This ancient Greece based Total Conversion has been on my to-do list ever since it was released. The problem back in the day was that I got stuck pretty early on and simply got bored. This is a shame as the project is in many ways of commercial quality and, as such, doesn't suffer from the kind of inconsistencies that plague the design of many amateur mods. Not only that, but its list of mappers consists of several key figures behind The Gate TC such as Aaron Barber and Ryan Isenberg, both of whom have published usermaps as well and eventually found themselves working on commercial projects.
The seven-map episode has a strong start with Aaron Barber's contribution, boasting great visuals of an ancient Greek village against a red dusk sky. What follows is an episode that increasingly seems to ditch outdoors in favor of cramped temples and caverns. Overall there's way too much emphasis on temple-type maps, which in a way makes sense considernig the theme, but I'd have wanted to see more of the kind of visuals as in the first map, maps that feel less enclosed. Locations such as the Attican countryside, the port of Piraeus etc. could have provided a much-needed switch from all the dark temples. As it is now, even the Parthenon is surrounded by weird walls for no apparent reason (maybe to ease the toll on the framerate?). To be sure, every map in this TC is well designed with good lighting, texturing and layout, but it just doesn't seem to take full advantage of its theme. Anyway, hats off to the texture artist who has provided a strong and consistent set of textures that makes the Greece of times past come alive much better than what the stock textures would have allowed.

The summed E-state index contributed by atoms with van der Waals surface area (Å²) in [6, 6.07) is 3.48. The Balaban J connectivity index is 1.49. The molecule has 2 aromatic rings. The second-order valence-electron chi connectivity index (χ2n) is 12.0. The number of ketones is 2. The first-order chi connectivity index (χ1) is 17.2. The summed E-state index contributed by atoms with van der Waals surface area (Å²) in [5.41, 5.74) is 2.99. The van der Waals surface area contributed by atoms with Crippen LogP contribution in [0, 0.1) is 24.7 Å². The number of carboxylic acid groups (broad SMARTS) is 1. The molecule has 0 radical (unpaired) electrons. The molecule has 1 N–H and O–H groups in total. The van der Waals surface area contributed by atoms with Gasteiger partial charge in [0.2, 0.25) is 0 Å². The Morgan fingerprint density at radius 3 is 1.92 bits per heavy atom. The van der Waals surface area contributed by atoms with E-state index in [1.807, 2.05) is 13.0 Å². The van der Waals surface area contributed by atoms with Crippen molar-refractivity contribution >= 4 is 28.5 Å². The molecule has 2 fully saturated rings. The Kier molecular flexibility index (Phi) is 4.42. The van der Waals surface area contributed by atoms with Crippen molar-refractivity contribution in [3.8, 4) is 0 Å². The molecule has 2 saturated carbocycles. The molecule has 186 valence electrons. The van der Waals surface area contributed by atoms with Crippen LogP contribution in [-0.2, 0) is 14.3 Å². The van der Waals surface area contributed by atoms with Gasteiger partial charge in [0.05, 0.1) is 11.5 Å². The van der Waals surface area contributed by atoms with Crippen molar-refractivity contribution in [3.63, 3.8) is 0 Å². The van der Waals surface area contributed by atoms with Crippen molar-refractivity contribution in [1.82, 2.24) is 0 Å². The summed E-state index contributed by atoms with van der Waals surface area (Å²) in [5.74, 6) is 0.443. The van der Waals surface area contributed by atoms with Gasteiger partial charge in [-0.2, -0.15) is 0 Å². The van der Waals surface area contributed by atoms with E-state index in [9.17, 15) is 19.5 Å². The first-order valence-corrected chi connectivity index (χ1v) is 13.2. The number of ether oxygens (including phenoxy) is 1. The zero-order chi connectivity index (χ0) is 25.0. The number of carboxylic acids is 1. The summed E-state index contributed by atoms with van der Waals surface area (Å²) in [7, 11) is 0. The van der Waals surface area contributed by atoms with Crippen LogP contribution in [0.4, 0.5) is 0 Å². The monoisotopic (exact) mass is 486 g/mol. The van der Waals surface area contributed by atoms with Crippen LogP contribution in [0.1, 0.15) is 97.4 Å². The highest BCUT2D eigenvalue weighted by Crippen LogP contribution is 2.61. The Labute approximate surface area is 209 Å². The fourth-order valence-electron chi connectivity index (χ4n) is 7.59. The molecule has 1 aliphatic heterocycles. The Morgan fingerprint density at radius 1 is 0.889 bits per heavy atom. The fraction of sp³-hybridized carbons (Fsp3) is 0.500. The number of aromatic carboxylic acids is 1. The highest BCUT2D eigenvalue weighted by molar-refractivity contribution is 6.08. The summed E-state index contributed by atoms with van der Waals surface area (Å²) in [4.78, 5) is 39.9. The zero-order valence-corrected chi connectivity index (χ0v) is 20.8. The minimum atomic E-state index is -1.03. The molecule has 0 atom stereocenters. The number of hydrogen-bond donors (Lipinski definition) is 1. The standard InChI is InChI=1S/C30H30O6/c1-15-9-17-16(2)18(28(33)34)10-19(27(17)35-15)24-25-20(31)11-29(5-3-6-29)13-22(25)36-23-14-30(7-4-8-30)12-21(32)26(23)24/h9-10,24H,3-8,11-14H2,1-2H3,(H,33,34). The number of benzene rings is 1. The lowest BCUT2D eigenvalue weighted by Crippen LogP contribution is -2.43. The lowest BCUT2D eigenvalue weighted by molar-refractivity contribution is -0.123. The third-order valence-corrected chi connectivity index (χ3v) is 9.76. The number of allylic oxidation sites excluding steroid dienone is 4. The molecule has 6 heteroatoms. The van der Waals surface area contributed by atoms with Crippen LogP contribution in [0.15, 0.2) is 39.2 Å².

Action is pretty vanilla with all the v1.3d enemies making an appearance in moderate numbers. No wonder the authors ended up working on commercial projects; they've struck such a perfect balance between items and monsters. The obvious downside to this is that seasoned veterans won't find the maps much of a challenge. The episode's puzzles are another matter. You'll probably get stuck a lot, although most of the time only briefly. Getting stuck is not due to the map layouts (the maps are pretty easy to navigate) but because there almost never is any indication what a button you just pushed activated. In maps with a modern-day setting this could be solved with viewscreens but they're out of the question in ancient Greece. Still, symbols & such could have been used to ease all the legwork. The worst offenders, however, are buttons and doors that have been hidden from the player. There aren't many of these but, as anyone used to games of the past knows, getting stuck even once for a long period can really suck the fun out of life to the point of leaving you with bad memories of a map that otherwise might have been a great experience. (Here's a little hint in case you get stuck in the third map like I did.) Puzzles of this nature really suck in a mod that's otherwise of such high quality.
As for the rest, Secrets of the Acropolis is pretty much like Duke It Out In DC in that there's no extra content beyond the maps and textures (and a pretty good soundtrack). There are no new weapons or enemies, which isn't necessarily a bad thing, but even small con edits could have made things a little bit more interesting. The ending too is a slight disappointment, being merely another generic battle against an Overlord.
Conclusion: Secrets of the Acropolis is considered a classic by many, but over the years it has also been singled out for having bad puzzles. The reputation is well deserved; its seven-map episode has strong design with an appealing set of new textures, but it could have gone a bit more "commercial" with its puzzles. Also, while the maps feel authentic to the degree that the original city maps did, they also could have used a bit more variety in terms of locations by focusing less on narrow hallways and more on open areas.
Download: 3 megs
Version: v1.3d, 1.4, 1.5
Author: Level Infinity